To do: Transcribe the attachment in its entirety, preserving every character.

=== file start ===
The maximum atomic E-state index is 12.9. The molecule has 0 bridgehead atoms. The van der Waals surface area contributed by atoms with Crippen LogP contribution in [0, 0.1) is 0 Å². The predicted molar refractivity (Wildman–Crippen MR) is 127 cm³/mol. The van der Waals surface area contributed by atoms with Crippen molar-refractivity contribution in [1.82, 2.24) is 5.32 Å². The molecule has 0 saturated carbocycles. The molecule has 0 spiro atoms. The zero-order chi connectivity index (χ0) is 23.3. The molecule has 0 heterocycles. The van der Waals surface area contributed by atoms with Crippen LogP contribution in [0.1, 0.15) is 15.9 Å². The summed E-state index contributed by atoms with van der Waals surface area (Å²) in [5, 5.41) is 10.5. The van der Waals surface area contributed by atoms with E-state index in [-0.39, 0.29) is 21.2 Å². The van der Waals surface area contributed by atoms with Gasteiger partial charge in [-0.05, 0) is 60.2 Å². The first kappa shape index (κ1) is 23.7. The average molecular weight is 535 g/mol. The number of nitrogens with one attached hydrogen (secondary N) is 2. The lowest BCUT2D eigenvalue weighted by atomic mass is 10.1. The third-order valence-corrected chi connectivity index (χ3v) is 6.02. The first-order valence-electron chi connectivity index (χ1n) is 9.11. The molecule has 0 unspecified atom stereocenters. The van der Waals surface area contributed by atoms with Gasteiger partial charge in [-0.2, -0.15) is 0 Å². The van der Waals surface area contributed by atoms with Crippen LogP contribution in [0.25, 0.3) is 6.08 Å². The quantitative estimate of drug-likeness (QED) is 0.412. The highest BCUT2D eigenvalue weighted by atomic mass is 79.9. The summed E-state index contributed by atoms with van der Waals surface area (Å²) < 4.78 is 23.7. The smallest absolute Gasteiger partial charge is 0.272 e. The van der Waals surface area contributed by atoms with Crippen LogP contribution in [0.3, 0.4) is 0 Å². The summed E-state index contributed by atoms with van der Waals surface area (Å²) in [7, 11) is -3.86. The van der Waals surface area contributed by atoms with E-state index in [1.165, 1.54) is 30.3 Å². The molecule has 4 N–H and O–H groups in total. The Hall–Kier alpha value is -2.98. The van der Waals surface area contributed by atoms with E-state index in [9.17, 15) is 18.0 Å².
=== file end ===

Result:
The maximum atomic E-state index is 12.9. The molecule has 0 bridgehead atoms. The van der Waals surface area contributed by atoms with Crippen LogP contribution in [0, 0.1) is 0 Å². The predicted molar refractivity (Wildman–Crippen MR) is 127 cm³/mol. The van der Waals surface area contributed by atoms with Crippen molar-refractivity contribution in [1.82, 2.24) is 5.32 Å². The molecule has 0 saturated carbocycles. The molecule has 0 spiro atoms. The zero-order chi connectivity index (χ0) is 23.3. The molecule has 0 heterocycles. The van der Waals surface area contributed by atoms with Crippen LogP contribution in [0.1, 0.15) is 15.9 Å². The summed E-state index contributed by atoms with van der Waals surface area (Å²) in [5, 5.41) is 10.5. The van der Waals surface area contributed by atoms with E-state index in [-0.39, 0.29) is 21.2 Å². The van der Waals surface area contributed by atoms with Gasteiger partial charge in [-0.05, 0) is 60.2 Å². The first kappa shape index (κ1) is 23.7. The average molecular weight is 535 g/mol. The number of nitrogens with one attached hydrogen (secondary N) is 2. The lowest BCUT2D eigenvalue weighted by atomic mass is 10.1. The third-order valence-corrected chi connectivity index (χ3v) is 6.02. The first-order valence-electron chi connectivity index (χ1n) is 9.11. The molecule has 0 unspecified atom stereocenters. The van der Waals surface area contributed by atoms with Gasteiger partial charge in [-0.2, -0.15) is 0 Å². The van der Waals surface area contributed by atoms with Crippen LogP contribution in [0.25, 0.3) is 6.08 Å². The quantitative estimate of drug-likeness (QED) is 0.412. The highest BCUT2D eigenvalue weighted by atomic mass is 79.9. The summed E-state index contributed by atoms with van der Waals surface area (Å²) < 4.78 is 23.7. The smallest absolute Gasteiger partial charge is 0.272 e. The van der Waals surface area contributed by atoms with Crippen LogP contribution in [0.3, 0.4) is 0 Å². The summed E-state index contributed by atoms with van der Waals surface area (Å²) in [7, 11) is -3.86. The van der Waals surface area contributed by atoms with E-state index in [1.165, 1.54) is 30.3 Å². The molecule has 4 N–H and O–H groups in total. The Hall–Kier alpha value is -2.98. The van der Waals surface area contributed by atoms with E-state index in [9.17, 15) is 18.0 Å².